Jacques-Arsθne d' Arsonval was a French physician and physicist known for his pioneering researches in therapeutic use of electricity, heat, and light. He designed the first reflecting moving-coil galvanometers for measurement of tiny electric currents (1882). His early research into animal heat, muscle contraction, and electrophysiology led to his invention of devices used to treat diseases with electricity. He created high-frequency currents used to treat diseases of the skin and mucous membranes ('d'Arsonvalization', 1890), and showed that the human body could conduct an alternating current strong enough to light an electric lamp (1892).
  Cornelia Maria Clapp
gravestone icon  Died 31 Dec 1934 at age 85 (born 17 Mar 1849).
American zoologist and educator whose influence as a teacher was great and enduring in a period when the world of science was just opening to women. She became a professor of zoology at Mt. Holyoke College, where she developed a vivid laboratory method of instruction that proved highly effective. Clapp was active in the research group at the then newly established (1888) Marine Biology Lab at Woods Hole, Mass. She carried on research there, primarily in the field of embryology. She published little during her career, her major influence being to extend scientific knowledge and opportunity to women through education.
  Seth Carlo Chandler
gravestone icon  Died 31 Dec 1913 at age 67 (born 17 Sep 1846).
Seth Carlo Chandler, Jr. was an American astronomer best known for his discovery (1884-85) of the Chandler Wobble, a complex movement in the Earth's axis of rotation (now refered to as polar motion) that causes latitude to vary with a period of 14 months. His interests were much wider than this single subject, however, and he made substantial contributions to such diverse areas of astronomy as cataloging and monitoring variable stars, the independent discovery of the nova T Coronae, improving the estimate of the constant of aberration, and computing the orbital parameters of minor planets and comets. His publications totaled more than 200.
  Aleksandr Popov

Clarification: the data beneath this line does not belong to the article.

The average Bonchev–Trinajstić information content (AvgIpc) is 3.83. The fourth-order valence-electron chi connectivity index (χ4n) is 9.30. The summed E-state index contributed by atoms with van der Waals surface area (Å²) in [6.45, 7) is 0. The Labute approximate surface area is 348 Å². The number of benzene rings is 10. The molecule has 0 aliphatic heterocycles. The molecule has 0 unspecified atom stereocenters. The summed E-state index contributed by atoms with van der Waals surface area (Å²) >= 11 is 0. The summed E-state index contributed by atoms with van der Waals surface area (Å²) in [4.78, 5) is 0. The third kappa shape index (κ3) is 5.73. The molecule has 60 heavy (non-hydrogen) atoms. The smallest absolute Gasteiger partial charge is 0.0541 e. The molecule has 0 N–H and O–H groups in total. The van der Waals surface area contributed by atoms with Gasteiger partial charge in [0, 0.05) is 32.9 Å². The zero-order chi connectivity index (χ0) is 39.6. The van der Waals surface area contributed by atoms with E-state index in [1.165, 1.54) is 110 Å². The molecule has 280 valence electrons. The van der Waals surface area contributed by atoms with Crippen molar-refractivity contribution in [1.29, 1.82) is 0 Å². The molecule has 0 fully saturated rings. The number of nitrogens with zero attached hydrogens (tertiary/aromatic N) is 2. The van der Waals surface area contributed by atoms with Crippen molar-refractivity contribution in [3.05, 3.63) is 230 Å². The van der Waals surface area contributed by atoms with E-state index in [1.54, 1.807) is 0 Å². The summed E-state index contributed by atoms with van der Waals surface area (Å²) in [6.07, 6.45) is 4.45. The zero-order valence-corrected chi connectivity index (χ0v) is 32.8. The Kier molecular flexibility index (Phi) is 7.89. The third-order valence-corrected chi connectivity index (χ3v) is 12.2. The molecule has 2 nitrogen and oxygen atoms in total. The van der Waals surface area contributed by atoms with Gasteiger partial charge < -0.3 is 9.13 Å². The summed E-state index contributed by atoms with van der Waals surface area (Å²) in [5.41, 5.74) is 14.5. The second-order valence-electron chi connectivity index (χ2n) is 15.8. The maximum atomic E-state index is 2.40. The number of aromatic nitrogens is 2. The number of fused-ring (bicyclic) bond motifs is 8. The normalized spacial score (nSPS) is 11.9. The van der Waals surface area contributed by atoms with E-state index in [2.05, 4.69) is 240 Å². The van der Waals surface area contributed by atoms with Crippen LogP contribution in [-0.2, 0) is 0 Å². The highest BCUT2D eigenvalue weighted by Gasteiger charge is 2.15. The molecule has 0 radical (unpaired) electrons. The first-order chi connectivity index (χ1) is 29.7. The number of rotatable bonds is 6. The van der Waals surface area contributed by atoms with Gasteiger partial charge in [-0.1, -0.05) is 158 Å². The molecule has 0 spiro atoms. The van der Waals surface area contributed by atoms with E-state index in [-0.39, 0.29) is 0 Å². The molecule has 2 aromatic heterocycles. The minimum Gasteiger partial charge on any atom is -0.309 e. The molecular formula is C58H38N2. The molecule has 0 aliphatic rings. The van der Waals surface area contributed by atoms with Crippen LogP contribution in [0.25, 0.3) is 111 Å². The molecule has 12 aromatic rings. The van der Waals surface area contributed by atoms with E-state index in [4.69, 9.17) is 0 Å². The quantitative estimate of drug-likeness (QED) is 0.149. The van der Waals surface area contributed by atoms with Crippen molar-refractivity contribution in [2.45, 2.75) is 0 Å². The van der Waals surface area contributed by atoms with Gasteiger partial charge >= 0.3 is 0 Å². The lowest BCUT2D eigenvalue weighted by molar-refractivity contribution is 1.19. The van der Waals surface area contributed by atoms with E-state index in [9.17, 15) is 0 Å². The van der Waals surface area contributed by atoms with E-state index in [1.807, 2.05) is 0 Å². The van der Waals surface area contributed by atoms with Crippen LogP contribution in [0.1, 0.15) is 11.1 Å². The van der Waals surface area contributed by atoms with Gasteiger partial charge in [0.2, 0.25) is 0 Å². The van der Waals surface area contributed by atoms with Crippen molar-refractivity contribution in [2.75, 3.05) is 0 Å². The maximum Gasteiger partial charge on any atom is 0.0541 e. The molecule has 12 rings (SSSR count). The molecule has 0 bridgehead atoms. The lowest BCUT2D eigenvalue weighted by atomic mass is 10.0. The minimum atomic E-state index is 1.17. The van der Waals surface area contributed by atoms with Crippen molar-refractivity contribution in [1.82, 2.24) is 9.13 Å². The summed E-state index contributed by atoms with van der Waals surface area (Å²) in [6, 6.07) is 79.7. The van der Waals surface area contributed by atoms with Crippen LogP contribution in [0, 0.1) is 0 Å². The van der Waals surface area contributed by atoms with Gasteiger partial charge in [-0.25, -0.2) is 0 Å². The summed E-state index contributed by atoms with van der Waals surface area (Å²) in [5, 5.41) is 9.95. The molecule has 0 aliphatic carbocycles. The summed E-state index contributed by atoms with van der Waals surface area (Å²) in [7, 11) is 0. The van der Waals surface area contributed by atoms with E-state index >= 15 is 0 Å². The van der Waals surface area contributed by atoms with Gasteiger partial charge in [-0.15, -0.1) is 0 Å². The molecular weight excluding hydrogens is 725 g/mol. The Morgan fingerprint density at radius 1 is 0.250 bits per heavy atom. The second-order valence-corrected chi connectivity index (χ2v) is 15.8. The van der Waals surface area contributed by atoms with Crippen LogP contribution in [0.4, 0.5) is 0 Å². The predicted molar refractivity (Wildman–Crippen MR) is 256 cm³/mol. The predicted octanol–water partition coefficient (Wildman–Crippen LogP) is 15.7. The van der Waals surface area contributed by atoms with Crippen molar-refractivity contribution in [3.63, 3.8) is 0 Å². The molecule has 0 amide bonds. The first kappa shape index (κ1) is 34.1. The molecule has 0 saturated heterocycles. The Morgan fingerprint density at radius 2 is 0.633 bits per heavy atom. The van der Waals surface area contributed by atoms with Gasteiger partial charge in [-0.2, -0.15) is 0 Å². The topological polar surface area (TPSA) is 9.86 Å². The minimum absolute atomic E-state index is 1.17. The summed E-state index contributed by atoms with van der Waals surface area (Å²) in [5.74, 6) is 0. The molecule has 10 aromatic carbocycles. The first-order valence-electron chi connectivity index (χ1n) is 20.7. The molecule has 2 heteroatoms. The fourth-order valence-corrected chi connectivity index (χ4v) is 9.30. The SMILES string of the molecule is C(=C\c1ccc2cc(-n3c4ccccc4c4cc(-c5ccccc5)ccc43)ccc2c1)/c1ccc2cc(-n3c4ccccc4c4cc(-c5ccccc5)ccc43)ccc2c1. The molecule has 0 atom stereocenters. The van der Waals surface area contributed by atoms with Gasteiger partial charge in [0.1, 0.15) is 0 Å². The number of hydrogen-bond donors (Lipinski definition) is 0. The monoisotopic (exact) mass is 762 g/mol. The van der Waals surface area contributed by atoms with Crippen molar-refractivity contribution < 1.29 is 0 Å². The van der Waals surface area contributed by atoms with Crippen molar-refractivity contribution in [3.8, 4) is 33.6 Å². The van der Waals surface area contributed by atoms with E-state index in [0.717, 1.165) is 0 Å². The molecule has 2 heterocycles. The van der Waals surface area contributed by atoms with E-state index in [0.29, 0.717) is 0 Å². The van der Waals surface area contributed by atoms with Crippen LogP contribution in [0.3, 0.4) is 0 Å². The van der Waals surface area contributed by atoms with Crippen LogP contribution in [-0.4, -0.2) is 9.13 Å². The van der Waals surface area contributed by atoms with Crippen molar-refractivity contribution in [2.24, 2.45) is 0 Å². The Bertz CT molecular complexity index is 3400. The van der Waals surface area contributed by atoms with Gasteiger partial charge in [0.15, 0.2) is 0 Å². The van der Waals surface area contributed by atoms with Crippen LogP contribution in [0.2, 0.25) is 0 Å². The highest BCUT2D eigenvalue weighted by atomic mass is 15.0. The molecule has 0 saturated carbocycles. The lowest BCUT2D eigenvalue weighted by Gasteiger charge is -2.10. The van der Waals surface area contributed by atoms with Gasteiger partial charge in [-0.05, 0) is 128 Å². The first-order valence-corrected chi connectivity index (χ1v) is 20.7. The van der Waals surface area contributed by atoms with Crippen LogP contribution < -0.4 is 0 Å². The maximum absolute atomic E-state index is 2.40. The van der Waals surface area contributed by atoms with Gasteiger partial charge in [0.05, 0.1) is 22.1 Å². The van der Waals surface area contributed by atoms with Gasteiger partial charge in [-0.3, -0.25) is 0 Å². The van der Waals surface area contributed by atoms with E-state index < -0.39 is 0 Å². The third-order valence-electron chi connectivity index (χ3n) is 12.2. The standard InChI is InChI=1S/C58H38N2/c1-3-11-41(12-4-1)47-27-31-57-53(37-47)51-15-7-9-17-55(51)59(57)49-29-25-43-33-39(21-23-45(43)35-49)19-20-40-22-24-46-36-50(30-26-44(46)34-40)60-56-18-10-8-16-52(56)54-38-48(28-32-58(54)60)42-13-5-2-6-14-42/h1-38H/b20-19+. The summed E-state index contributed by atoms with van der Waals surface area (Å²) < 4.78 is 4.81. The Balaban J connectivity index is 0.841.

gravestone icon  Died 31 Dec 1905 at age 46 (born 4 Mar 1859).
Russian physicist and electrical engineer acclaimed in Russia as the inventor of radio. He became an instructor at the Russian Navy's Torpedo School. Learning of Hertz's work, in 1895 Popov constructed an apparatus that could register electrical disturbances due to lightning. He applied it for receiving man-made signals. In 1896, he demonstrated a radiotelegraph system which transmitted Morse code. In Feb 1904, Popov first demonstrated radio transmission of the human voice. His invention was first used by the Russian navy. However, Russia's first radio factory was established by the Marconi company.
  James David Forbes
gravestone icon  Died 31 Dec 1868 at age 59 (born 20 Apr 1809).
Scottish physicist noted for his research on heat conduction and glaciers. In 1836-44, he described the polarization (alignment of waves to vibrate in a plane) of radiant infrared heat by the mineral tourmaline, by transmission through a bundle of thin mica plates, and by reflection from the surfaces of a pile of mica plates. In 1846 he began experiments on the temperature of the Earth at different depths and in different soils near Edinburgh. Later he investigated the laws of heat conduction in bars, and in his last piece of work reported that iron conducts heat less efficiently as its temperature rises. He was among the first to study glacier movements and was involved with Tyndall in the great glacier controversy of the 1850s.
  James Cochran
gravestone icon  Died 31 Dec 1846 (born 1763).
American inventor of the manufacture of cut nails. Cut nails are triangular in shape, made from cutting across bar stock at a slight angle. While Cochran was a brass-founder in Philadelphia, Benjamin Franklin frequently visited his shop. Cochran also claimed to have made the first copper cents in the U.S. After settling in Genesee County, NY., in 1802, as one of the county's first pioneers, he set up a bell foundry business on Bank Street (thence referred to as “Dingle Alley” after Cochran's constant bell testing). He also cast brass newels for staircases and window springs with rollers.«
  John Flamsteed
gravestone icon  Died 31 Dec 1719 at age 73 (born 19 Aug 1646).
English astronomer who established the Greenwich Observatory, as one of a group of scientists who convinced King Charles II to build a national observatory. Appointed the first Astronomer Royal (1675-1719), Flamsteed was devoted to astronomical measurement, with the task of accurately providing the positions of stars for use in navigation. He eventually produced the first star catalogue, which gave the positions of nearly 3,000 stars. He also worked on the motions of the sun and moon, tidal tables, and was one of the only astronomers to maintain the comets of 1680-1681 were the same, viewed before and after passing around the sun. A quarrelsome man, he argued with Isaac Newton and Edmond Halley over their requests for access to his astronomical observations.